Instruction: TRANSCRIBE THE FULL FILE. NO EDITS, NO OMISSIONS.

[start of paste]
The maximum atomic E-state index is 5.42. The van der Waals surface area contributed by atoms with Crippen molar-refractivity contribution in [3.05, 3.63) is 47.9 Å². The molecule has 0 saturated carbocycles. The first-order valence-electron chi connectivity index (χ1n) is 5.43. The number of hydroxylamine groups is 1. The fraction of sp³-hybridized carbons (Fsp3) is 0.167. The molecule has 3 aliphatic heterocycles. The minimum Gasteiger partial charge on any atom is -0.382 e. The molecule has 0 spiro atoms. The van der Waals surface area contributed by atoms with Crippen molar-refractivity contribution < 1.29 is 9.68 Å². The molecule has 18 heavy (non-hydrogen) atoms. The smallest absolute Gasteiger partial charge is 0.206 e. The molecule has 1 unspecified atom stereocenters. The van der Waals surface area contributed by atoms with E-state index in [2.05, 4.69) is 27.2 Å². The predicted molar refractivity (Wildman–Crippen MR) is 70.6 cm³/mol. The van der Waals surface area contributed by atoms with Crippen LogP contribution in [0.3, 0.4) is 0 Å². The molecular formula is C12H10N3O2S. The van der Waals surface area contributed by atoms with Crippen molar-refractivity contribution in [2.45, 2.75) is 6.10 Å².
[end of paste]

The maximum atomic E-state index is 5.42. The van der Waals surface area contributed by atoms with Crippen molar-refractivity contribution in [3.05, 3.63) is 47.9 Å². The molecule has 0 saturated carbocycles. The first-order valence-electron chi connectivity index (χ1n) is 5.43. The number of hydroxylamine groups is 1. The fraction of sp³-hybridized carbons (Fsp3) is 0.167. The molecule has 3 aliphatic heterocycles. The minimum Gasteiger partial charge on any atom is -0.382 e. The molecule has 0 spiro atoms. The van der Waals surface area contributed by atoms with Crippen molar-refractivity contribution < 1.29 is 9.68 Å². The molecule has 18 heavy (non-hydrogen) atoms. The smallest absolute Gasteiger partial charge is 0.206 e. The molecule has 1 unspecified atom stereocenters. The van der Waals surface area contributed by atoms with E-state index in [2.05, 4.69) is 27.2 Å². The predicted molar refractivity (Wildman–Crippen MR) is 70.6 cm³/mol. The van der Waals surface area contributed by atoms with Crippen LogP contribution in [0.3, 0.4) is 0 Å². The molecular formula is C12H10N3O2S. The van der Waals surface area contributed by atoms with Crippen molar-refractivity contribution in [2.45, 2.75) is 6.10 Å².